We've all got them- deadweight monthly expenses that are dragging down our wallets and money goals. Kind of like Bran Stark during the battle with the Whitewalkers. #NotHelpful
Just like we have physical clutter, we have financial clutter, and these deadweight expenses are your financial clutter. By decluttering your monthly expenses, you make room for the priorities in your life, like saving for a big life transition, paying down debt, or having more breathing room in your budget.
When done correctly, reducing your monthly expenses doesn’t have to be a major bummer on your lifestyle. It should feel like you’re opening up more space in your life, rather than restricting it.
Ready to start reducing your expenses without sacrificing your lifestyle? Here’s how:
Step 1: Set a goal
Set a goal for how much you want to reduce your spending every month. Goals are specific, measurable numbers. “Reducing my spending as much as possible” isn’t a useful goal. “As much as possible” could mean a hundred different things to a hundred different people. Be specific.
When setting your goal, ask yourself, “Why am I reducing my monthly expenses?” and “What will I do with the money I save?” Then use your answers to set a goal.
For example, if you want to save $45,000 for a down-payment in five years, divide $45,000 by 60 (the number of months in 5 years). The amount you need to save monthly is $750- which is also how much you'll reduce your monthly spending.
Step 2: Audit your recurring expenses
Get 2-3 months of all your bank and credit card statements and find your recurring expenses. Then categorize your recurring payments as Obligatory, Daily, Occasional, or Rare.
Obligatory are expenses that you are required to pay, like:
Daily are things you use daily like:
Occasional are expenses that you use a handful of times a month. For example,
Rare are expenses that you use less than one or two times per month like:
After you've categorized your recurring expenses, start with the rare expenses and see where you can reduce your spending. Reducing can mean eliminating the cost, downgrading your plan, or finding a cheaper alternative.
You don’t have to cut every rare expense. For example, you only use your health insurance three times a year, but it makes you uncomfortable not to have insurance. It’s totally fine to keep it! On the other hand, maybe you have a low deductible and could reduce your monthly payment by switching to a plan with a slightly higher deductible.
When you're done reducing the rare expenses, work your way up to the occasional, daily, and obligatory expenses. For daily expenses, think about how you could reduce your costs, rather than cut them. For example, you pay for unlimited data for your cell phone, when, in reality, you rarely use data. You could downgrade your plan.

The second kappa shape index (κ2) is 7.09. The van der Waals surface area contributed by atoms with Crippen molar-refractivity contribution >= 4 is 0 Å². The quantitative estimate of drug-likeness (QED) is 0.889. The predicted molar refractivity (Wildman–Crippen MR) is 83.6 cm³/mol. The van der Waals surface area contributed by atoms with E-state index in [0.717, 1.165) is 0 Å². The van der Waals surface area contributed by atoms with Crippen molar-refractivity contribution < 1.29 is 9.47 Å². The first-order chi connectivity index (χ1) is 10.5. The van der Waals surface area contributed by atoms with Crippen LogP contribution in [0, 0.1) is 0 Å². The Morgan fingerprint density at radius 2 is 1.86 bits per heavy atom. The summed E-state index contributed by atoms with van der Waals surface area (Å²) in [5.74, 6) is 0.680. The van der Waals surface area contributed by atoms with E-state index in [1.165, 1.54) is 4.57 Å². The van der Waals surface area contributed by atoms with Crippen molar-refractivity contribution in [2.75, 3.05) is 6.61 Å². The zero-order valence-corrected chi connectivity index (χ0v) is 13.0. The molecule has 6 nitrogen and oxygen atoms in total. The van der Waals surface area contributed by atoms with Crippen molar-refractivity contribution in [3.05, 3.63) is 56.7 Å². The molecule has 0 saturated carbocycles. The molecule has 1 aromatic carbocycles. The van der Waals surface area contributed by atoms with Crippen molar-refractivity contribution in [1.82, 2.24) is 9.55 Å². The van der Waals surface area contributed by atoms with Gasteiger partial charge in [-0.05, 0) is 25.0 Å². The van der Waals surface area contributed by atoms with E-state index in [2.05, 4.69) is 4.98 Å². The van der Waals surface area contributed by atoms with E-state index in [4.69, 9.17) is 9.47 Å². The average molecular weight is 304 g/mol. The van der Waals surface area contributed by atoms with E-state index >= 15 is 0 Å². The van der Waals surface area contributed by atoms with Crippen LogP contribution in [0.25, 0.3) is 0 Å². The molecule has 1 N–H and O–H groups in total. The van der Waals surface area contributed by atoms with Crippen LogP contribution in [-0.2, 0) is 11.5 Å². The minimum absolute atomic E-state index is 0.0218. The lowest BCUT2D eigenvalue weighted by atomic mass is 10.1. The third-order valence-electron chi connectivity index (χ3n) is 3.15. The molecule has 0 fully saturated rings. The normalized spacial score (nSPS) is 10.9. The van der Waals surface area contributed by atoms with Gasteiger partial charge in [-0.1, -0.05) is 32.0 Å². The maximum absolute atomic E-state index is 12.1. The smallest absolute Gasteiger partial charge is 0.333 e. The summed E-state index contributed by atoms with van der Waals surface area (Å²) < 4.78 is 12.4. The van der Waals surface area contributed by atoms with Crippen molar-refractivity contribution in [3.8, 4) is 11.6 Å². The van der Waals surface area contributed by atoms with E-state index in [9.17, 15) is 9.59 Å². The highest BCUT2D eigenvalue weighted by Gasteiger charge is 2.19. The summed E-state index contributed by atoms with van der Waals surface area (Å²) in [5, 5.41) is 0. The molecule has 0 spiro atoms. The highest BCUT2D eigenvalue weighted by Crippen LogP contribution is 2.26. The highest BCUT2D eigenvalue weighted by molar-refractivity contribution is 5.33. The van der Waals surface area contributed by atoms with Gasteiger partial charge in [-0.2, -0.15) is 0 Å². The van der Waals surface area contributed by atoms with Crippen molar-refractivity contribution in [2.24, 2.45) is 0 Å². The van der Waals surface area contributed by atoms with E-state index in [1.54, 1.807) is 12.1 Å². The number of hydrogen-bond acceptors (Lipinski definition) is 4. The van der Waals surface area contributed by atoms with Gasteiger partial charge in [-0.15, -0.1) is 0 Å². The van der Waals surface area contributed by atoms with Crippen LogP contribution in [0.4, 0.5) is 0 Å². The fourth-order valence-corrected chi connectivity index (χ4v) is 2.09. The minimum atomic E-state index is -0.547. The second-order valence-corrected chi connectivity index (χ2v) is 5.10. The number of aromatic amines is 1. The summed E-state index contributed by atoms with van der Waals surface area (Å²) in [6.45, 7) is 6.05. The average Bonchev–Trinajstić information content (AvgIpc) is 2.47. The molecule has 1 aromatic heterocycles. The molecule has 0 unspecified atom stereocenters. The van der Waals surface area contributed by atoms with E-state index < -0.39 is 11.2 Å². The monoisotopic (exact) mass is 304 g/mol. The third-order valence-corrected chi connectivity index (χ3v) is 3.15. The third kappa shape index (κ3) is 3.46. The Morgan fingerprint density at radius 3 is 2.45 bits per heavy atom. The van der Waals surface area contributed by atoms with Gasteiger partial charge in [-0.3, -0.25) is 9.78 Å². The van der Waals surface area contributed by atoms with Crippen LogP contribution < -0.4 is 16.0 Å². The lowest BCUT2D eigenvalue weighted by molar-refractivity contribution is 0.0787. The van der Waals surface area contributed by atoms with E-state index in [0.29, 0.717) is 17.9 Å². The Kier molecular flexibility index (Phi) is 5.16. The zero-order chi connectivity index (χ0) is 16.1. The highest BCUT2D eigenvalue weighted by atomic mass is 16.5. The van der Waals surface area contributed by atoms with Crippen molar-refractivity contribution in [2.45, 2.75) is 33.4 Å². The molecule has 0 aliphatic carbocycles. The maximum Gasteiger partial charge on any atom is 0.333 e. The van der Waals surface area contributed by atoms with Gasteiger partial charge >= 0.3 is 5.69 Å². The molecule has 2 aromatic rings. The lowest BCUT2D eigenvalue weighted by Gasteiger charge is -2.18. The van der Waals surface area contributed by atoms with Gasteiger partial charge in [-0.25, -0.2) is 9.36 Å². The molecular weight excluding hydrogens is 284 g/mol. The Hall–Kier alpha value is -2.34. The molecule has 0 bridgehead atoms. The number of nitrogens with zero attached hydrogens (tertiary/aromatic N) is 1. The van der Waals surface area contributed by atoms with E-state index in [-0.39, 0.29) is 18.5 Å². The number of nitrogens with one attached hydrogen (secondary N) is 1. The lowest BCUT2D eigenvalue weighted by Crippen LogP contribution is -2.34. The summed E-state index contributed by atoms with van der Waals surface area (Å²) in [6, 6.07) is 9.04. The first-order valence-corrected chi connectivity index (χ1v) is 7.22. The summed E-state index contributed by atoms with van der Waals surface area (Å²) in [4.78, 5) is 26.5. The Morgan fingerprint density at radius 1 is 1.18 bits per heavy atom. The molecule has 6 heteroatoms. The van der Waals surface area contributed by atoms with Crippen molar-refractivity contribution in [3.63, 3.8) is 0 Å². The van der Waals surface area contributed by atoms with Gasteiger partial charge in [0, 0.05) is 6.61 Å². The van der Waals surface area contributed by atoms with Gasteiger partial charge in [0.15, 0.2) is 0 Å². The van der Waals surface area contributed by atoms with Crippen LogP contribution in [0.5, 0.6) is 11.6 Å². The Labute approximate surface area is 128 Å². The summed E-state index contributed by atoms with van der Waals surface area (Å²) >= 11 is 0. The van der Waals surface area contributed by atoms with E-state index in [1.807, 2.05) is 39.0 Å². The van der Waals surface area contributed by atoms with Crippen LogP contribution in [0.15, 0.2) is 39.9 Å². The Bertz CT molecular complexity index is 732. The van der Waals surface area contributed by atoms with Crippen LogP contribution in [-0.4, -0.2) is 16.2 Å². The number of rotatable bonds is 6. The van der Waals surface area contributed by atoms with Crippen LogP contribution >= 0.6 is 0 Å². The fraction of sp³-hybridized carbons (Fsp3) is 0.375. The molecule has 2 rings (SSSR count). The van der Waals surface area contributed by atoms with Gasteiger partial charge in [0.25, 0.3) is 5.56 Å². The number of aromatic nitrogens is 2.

How do you reduce your obligatory expenses? You could:
As you reduce your recurring expenses, keep a list of the actions you’ll take and a running total of how much money you’ll save every month. Don’t worry if you haven’t hit your goal yet. We still have one more step to go!
Step 3: Audit your variable expenses
Return to your statements and now categorize your variable expenses, which is everything that's left! Instead of classifying them by use, you categorize them as Important, Semi-Important, and Not Important.
Important expenses are the ones you absolutely can’t live without like:
Semi-important are expenses that you enjoy but could see yourself living without like:
Not important expenses are the ones that you could easily let go of or reduce, such as:
Prioritizing the importance of your expenses comes down to your personal values. What's important to you may not be as important to another person. For example, if you value connection, eating out with friends and family is more important than leisure activities like going to the movies.
If you feel like all of your expenses are essential, here are a few tips for digging deeper into what's really important to you:
Start with the less important expenses and, just like your recurring expenses, decide what you can cut, reduce, or downgrade. Then, work your way up from the semi-important to the important expenses.
Hopefully, you reduce enough not important and semi-important expenses that you leave your most valued expenses alone and your lifestyle intact.
Once you reduce unnecessary expenses, use Otherhood’s expense calculator to to setup a golden parachute for those unexpected life expenses, like having children, education
Going through this process ensures that everything you spend money on is moving you towards what you ultimately want. It's like having a personal goal army. Every dollar is fighting to create the life you envision, and no one is sitting on the sidelines, just chilling.